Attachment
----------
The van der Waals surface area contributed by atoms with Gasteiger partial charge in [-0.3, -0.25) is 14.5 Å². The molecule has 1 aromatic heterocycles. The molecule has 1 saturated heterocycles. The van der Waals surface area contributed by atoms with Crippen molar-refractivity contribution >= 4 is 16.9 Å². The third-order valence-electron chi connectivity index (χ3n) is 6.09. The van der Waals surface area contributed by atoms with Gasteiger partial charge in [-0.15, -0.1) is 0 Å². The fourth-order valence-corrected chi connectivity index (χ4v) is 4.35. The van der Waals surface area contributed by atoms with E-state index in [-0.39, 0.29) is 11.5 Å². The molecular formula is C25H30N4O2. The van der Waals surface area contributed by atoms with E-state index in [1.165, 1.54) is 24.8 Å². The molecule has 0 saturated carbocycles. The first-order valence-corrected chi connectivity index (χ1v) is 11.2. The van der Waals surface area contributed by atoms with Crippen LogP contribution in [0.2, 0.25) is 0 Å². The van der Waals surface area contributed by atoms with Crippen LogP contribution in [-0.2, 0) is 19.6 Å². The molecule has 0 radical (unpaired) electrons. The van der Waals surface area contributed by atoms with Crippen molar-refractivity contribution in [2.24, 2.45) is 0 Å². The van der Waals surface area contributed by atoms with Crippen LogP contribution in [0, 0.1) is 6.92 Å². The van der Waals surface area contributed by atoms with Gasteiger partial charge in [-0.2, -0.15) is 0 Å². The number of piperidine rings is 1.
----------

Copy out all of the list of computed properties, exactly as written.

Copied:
The van der Waals surface area contributed by atoms with Gasteiger partial charge in [-0.3, -0.25) is 14.5 Å². The molecule has 1 aromatic heterocycles. The molecule has 1 saturated heterocycles. The van der Waals surface area contributed by atoms with Crippen molar-refractivity contribution >= 4 is 16.9 Å². The third-order valence-electron chi connectivity index (χ3n) is 6.09. The van der Waals surface area contributed by atoms with Gasteiger partial charge in [-0.15, -0.1) is 0 Å². The fourth-order valence-corrected chi connectivity index (χ4v) is 4.35. The van der Waals surface area contributed by atoms with E-state index in [-0.39, 0.29) is 11.5 Å². The molecular formula is C25H30N4O2. The van der Waals surface area contributed by atoms with E-state index in [1.165, 1.54) is 24.8 Å². The molecule has 0 saturated carbocycles. The first-order valence-corrected chi connectivity index (χ1v) is 11.2. The van der Waals surface area contributed by atoms with Crippen LogP contribution in [0.2, 0.25) is 0 Å². The van der Waals surface area contributed by atoms with Crippen LogP contribution in [-0.2, 0) is 19.6 Å². The molecule has 0 radical (unpaired) electrons. The van der Waals surface area contributed by atoms with Crippen molar-refractivity contribution in [2.24, 2.45) is 0 Å². The van der Waals surface area contributed by atoms with Crippen LogP contribution in [0, 0.1) is 6.92 Å². The van der Waals surface area contributed by atoms with Gasteiger partial charge in [-0.2, -0.15) is 0 Å². The number of piperidine rings is 1.